Traditionally peat (or turf) is used in a lot of households in Ireland. The first time we went to Ireland we stayed in a B&B in Moate and there we smelled burning peat for the first time. It is not an unpleasant smell, a bit smokey it is.
A lot of families have a small piece of ground to cut peat and use it at home. It provides warmth and was used for cooking. A burning stove gave security in this often harsh climate. To keep the fire going was very important even in summer when days can be chilly. The best is when the fire stayes on during the night and in the morning all you have to do is to put some peat on it.
In our little cottage used to be a big stove which runned on peat. It was Bram's task to keep it running. The stove was massive and took a lot of space.
Peat is provided to us by Pat who has a piece of land to cut peat. Everyday he fills a bucket.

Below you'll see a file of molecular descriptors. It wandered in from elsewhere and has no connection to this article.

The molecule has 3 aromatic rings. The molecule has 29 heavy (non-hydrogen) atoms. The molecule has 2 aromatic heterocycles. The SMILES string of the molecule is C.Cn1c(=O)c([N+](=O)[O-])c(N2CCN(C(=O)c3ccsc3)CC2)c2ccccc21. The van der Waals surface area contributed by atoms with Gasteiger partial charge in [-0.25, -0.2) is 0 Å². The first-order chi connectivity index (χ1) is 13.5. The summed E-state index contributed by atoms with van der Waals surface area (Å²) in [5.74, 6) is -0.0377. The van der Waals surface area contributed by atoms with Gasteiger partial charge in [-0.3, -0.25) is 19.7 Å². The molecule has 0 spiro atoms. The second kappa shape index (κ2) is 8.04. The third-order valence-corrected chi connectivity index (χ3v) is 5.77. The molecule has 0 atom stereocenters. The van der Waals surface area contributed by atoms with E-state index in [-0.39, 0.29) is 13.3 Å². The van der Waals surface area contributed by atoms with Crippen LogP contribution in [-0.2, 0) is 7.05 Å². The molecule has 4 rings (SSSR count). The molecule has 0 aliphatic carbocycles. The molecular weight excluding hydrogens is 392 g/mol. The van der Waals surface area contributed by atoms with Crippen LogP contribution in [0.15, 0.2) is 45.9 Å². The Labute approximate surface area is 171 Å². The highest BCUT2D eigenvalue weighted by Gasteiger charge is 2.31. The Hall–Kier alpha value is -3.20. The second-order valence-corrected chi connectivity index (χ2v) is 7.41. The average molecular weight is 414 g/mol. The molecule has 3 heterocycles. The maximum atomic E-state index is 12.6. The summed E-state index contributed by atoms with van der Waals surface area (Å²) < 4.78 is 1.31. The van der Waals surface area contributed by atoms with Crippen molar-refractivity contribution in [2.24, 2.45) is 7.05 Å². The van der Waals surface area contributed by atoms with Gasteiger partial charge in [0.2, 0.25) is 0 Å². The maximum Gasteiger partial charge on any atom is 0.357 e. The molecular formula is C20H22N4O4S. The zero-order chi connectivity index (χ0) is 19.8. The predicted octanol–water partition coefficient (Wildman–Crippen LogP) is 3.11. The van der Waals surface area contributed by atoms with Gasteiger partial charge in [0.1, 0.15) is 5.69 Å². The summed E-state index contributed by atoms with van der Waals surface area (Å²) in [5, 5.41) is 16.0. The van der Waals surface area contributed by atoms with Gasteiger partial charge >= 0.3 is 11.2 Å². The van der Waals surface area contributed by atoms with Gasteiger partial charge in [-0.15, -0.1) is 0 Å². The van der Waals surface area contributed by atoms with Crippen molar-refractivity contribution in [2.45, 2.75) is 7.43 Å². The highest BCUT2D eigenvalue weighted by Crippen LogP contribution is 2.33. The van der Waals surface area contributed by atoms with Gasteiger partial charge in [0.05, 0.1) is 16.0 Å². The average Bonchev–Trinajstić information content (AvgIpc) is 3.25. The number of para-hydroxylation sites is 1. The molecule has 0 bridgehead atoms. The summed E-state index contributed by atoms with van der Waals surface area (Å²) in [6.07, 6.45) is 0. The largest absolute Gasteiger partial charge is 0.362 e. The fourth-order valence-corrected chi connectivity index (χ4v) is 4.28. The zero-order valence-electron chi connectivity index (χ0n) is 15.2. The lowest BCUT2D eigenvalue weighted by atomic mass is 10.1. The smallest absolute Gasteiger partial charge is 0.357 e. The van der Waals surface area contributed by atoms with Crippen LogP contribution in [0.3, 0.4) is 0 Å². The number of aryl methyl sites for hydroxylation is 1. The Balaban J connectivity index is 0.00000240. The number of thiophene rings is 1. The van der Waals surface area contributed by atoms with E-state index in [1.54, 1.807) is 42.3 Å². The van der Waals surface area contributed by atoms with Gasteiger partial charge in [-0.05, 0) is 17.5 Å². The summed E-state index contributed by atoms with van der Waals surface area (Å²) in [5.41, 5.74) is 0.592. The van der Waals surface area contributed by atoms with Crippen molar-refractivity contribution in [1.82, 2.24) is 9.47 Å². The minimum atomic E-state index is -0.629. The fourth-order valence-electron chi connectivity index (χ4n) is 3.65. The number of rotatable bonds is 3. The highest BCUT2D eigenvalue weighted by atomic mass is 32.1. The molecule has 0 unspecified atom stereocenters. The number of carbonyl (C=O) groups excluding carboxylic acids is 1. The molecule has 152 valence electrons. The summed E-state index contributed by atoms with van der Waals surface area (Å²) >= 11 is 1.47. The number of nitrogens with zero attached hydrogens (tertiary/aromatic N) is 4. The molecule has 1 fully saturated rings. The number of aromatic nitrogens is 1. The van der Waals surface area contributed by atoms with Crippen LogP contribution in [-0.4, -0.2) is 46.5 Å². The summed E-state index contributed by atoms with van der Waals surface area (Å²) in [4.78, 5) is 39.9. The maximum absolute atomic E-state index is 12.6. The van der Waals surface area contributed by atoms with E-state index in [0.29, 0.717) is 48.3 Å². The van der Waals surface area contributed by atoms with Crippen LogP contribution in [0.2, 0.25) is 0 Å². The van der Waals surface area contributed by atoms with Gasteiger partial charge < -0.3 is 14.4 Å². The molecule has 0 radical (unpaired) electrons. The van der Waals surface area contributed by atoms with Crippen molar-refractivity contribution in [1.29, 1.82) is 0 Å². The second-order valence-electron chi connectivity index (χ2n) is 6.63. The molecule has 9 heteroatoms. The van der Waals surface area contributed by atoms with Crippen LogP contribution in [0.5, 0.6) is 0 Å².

Peat needs to be dryed after cutting and Pat does it in a traditional way. It is a big "mountain" of peat next to the house. Straw on top so rain can't come in. Netting and rope with stones to keep everything in place. There is a plan to stop the cutting of peat by law but I guess that won't happen soon. Ireland and peat go so well together already for centuries. It is part of the Irish identity.
The huge stove in our cottage is gone and a small burner is placed. We make fire everyday and it is always a challenge to keep the fire going. I am not very good in it which is strange because they say that only men can make fire. I don't believe this cause I know quite a few women who are very good in making fire.